Sunday, September 1, 2013

Excerpt: "Cesar Cedeno"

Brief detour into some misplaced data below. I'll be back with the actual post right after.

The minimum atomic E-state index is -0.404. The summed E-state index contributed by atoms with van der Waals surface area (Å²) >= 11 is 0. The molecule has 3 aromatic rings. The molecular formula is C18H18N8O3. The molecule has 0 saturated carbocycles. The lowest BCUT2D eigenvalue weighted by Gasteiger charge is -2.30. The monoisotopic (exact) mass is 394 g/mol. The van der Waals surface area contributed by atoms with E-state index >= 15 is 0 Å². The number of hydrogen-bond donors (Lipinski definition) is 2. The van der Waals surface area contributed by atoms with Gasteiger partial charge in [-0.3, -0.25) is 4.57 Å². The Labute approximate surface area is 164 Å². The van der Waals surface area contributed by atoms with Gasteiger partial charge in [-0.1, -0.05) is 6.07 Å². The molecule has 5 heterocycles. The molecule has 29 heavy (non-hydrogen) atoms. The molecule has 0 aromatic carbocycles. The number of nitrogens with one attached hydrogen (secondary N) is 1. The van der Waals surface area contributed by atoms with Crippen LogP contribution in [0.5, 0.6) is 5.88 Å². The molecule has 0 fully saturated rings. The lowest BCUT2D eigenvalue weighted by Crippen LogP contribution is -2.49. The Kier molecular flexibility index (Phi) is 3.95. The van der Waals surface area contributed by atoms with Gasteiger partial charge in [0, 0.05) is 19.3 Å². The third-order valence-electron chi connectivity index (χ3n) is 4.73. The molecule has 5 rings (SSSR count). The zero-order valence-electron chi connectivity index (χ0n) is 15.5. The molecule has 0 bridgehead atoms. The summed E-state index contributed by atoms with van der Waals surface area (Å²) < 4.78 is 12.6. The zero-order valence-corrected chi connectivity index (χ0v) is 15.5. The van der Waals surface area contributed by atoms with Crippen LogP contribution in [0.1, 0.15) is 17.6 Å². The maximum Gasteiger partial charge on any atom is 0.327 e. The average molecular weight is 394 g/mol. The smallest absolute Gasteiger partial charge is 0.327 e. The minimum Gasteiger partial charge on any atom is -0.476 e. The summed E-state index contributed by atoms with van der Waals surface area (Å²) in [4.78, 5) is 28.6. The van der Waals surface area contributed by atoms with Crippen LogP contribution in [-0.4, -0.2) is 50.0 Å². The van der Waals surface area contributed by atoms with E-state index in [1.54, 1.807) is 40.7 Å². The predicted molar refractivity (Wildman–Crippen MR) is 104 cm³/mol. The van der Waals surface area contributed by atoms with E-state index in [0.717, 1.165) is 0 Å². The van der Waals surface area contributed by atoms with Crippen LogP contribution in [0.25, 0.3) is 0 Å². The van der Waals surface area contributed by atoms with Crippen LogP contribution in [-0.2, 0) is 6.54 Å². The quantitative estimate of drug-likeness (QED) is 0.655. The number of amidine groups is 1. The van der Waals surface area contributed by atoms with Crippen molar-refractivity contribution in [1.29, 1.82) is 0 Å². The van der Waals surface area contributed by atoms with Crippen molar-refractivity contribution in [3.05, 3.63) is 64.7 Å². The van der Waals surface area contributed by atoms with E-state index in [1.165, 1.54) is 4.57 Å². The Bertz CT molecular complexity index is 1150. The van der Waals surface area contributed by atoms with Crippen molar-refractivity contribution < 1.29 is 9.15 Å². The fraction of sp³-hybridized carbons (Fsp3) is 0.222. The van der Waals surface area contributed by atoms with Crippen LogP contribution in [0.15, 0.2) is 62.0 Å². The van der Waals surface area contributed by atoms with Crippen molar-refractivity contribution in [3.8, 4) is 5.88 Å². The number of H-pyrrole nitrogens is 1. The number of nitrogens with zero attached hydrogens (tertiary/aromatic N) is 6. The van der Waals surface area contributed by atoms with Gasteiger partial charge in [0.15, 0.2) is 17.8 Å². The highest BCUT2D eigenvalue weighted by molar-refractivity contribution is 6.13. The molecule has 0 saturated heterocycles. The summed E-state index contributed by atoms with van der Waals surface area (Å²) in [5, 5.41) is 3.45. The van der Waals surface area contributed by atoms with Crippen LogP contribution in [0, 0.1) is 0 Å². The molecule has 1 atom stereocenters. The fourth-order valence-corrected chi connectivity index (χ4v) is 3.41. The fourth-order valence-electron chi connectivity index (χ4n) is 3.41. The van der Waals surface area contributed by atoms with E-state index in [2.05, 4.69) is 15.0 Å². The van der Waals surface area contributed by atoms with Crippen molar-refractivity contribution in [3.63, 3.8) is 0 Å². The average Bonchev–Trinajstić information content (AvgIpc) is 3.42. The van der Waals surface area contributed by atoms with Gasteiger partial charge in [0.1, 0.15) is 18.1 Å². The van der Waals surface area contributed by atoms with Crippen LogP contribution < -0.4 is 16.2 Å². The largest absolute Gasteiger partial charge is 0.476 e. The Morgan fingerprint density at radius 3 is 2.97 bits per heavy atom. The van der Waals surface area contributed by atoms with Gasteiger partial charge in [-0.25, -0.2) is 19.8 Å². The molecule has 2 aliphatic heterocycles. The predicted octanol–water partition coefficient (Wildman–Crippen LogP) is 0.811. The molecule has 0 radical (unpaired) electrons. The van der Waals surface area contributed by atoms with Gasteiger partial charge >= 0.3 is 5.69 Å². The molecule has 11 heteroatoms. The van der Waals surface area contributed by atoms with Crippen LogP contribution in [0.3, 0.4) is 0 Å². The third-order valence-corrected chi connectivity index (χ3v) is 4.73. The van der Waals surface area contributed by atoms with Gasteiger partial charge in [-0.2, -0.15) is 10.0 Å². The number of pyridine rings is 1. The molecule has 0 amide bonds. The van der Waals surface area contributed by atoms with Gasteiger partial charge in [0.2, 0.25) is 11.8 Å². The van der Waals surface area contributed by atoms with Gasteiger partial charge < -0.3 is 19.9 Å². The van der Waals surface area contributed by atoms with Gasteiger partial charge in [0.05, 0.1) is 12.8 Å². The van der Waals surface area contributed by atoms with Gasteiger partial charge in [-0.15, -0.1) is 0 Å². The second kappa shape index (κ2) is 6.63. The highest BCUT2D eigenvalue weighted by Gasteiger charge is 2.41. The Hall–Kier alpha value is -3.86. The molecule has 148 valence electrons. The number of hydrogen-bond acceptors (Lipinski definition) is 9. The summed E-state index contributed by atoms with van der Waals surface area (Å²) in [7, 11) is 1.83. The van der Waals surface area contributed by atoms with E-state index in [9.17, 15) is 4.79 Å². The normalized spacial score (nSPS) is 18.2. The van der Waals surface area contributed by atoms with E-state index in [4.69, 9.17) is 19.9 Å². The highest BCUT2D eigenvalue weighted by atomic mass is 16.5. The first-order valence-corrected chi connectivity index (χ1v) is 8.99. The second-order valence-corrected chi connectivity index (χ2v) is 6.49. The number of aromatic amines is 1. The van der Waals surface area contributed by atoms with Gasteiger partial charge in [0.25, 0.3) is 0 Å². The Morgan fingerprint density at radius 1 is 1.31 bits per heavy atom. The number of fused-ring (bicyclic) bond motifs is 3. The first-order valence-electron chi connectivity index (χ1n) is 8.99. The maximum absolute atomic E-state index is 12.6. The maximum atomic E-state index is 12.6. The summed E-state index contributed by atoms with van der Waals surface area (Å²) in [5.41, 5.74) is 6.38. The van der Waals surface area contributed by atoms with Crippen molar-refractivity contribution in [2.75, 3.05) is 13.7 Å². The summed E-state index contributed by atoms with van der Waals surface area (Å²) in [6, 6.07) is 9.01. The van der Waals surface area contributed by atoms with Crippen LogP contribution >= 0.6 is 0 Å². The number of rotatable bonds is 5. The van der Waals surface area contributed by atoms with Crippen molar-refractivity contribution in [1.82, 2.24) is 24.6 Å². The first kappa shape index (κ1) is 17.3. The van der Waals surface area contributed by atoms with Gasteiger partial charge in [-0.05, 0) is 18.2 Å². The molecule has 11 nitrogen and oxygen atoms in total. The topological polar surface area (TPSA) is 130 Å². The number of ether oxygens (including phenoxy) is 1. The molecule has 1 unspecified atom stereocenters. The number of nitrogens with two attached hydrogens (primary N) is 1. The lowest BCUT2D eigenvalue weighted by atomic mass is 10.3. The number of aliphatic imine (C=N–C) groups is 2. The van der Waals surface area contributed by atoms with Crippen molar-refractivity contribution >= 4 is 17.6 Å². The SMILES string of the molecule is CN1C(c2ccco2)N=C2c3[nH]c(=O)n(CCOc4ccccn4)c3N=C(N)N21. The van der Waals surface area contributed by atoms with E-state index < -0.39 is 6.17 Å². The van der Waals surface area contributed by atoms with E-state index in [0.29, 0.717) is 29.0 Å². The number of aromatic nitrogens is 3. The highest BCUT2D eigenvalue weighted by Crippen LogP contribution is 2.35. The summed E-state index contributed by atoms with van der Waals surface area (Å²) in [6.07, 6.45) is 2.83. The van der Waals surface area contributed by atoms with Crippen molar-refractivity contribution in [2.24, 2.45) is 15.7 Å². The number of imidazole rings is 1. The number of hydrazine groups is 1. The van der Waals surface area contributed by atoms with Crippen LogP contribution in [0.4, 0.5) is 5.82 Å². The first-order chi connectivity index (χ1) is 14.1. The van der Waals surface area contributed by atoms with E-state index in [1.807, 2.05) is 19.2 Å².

"There's no sense quantifying any of these trades, because the tools we use to evaluate transactions break down in guesstimating the impact of any player over four weeks. I'll use Morneau to illustrate. The former Twins' first baseman, in his third season removed from the nasty concussion that ended his 2010 campaign, is batting .259/.315/.426 for a 102 OPS+ -- basically a league-average hitter. In August, Morneau batted .250/.293/.543 with nine homers, a stretch that probably helped generate interest in him. In July, Morneau -- the same guy -- hit .175/.266/.330. In June, he hit .298/.344/.476. Based on that, we can say that in any one month, Morneau could be productive or a black hole. Helpful. The Dodgers' new pinch-hitter? Much the same -- Young's OPS figures, by month: 829, 567, 839, 776, 629. Predicting what any player is going to hit next month is virtually impossible. Any player good enough to play in the big leagues is capable of going nuts for 30 days, but they're also capable of tanking for that same period of time. Variance swamps everything, especially when we're talking about the great middle of the baseball talent bell curve."